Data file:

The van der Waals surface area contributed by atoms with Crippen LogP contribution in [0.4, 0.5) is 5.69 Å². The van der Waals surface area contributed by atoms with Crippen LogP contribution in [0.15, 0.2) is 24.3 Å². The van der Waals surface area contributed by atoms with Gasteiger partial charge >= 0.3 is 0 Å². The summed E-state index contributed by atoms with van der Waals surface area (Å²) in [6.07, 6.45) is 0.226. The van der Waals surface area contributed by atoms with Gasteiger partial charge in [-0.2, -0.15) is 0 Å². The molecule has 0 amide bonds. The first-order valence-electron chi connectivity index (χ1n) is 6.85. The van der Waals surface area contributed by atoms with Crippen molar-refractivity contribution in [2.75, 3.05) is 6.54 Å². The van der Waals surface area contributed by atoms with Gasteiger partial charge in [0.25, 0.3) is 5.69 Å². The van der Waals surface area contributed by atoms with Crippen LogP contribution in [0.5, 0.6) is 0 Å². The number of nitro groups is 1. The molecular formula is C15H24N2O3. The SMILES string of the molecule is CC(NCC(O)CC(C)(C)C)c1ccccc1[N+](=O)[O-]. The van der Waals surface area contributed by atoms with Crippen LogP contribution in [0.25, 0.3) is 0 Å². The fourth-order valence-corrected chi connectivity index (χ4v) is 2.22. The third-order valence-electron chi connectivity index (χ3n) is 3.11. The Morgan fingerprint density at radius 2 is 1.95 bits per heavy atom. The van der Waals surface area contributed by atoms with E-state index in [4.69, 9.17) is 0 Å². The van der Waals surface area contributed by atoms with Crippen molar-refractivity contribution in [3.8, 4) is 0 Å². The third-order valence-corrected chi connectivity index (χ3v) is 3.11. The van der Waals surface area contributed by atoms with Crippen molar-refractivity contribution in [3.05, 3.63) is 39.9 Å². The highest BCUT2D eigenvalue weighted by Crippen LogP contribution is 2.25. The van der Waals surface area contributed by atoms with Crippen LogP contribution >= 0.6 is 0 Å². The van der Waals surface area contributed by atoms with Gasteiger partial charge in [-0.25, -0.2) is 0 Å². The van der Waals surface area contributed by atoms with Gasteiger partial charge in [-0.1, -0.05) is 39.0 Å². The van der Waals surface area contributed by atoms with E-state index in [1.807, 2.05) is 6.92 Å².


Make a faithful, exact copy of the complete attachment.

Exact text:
The van der Waals surface area contributed by atoms with Crippen LogP contribution in [0.4, 0.5) is 5.69 Å². The van der Waals surface area contributed by atoms with Crippen LogP contribution in [0.15, 0.2) is 24.3 Å². The van der Waals surface area contributed by atoms with Gasteiger partial charge >= 0.3 is 0 Å². The summed E-state index contributed by atoms with van der Waals surface area (Å²) in [6.07, 6.45) is 0.226. The van der Waals surface area contributed by atoms with Gasteiger partial charge in [-0.2, -0.15) is 0 Å². The molecule has 0 amide bonds. The first-order valence-electron chi connectivity index (χ1n) is 6.85. The van der Waals surface area contributed by atoms with Crippen molar-refractivity contribution in [2.75, 3.05) is 6.54 Å². The van der Waals surface area contributed by atoms with Gasteiger partial charge in [0.25, 0.3) is 5.69 Å². The van der Waals surface area contributed by atoms with Crippen LogP contribution in [0.5, 0.6) is 0 Å². The number of nitro groups is 1. The molecular formula is C15H24N2O3. The SMILES string of the molecule is CC(NCC(O)CC(C)(C)C)c1ccccc1[N+](=O)[O-]. The van der Waals surface area contributed by atoms with Crippen LogP contribution in [0.25, 0.3) is 0 Å². The fourth-order valence-corrected chi connectivity index (χ4v) is 2.22. The third-order valence-electron chi connectivity index (χ3n) is 3.11. The Morgan fingerprint density at radius 2 is 1.95 bits per heavy atom. The van der Waals surface area contributed by atoms with E-state index in [4.69, 9.17) is 0 Å². The van der Waals surface area contributed by atoms with Crippen molar-refractivity contribution in [3.8, 4) is 0 Å². The third-order valence-corrected chi connectivity index (χ3v) is 3.11. The van der Waals surface area contributed by atoms with Crippen molar-refractivity contribution in [3.05, 3.63) is 39.9 Å². The highest BCUT2D eigenvalue weighted by Crippen LogP contribution is 2.25. The van der Waals surface area contributed by atoms with Crippen LogP contribution >= 0.6 is 0 Å². The van der Waals surface area contributed by atoms with Gasteiger partial charge in [-0.25, -0.2) is 0 Å². The van der Waals surface area contributed by atoms with Gasteiger partial charge in [-0.1, -0.05) is 39.0 Å². The van der Waals surface area contributed by atoms with E-state index in [1.807, 2.05) is 6.92 Å².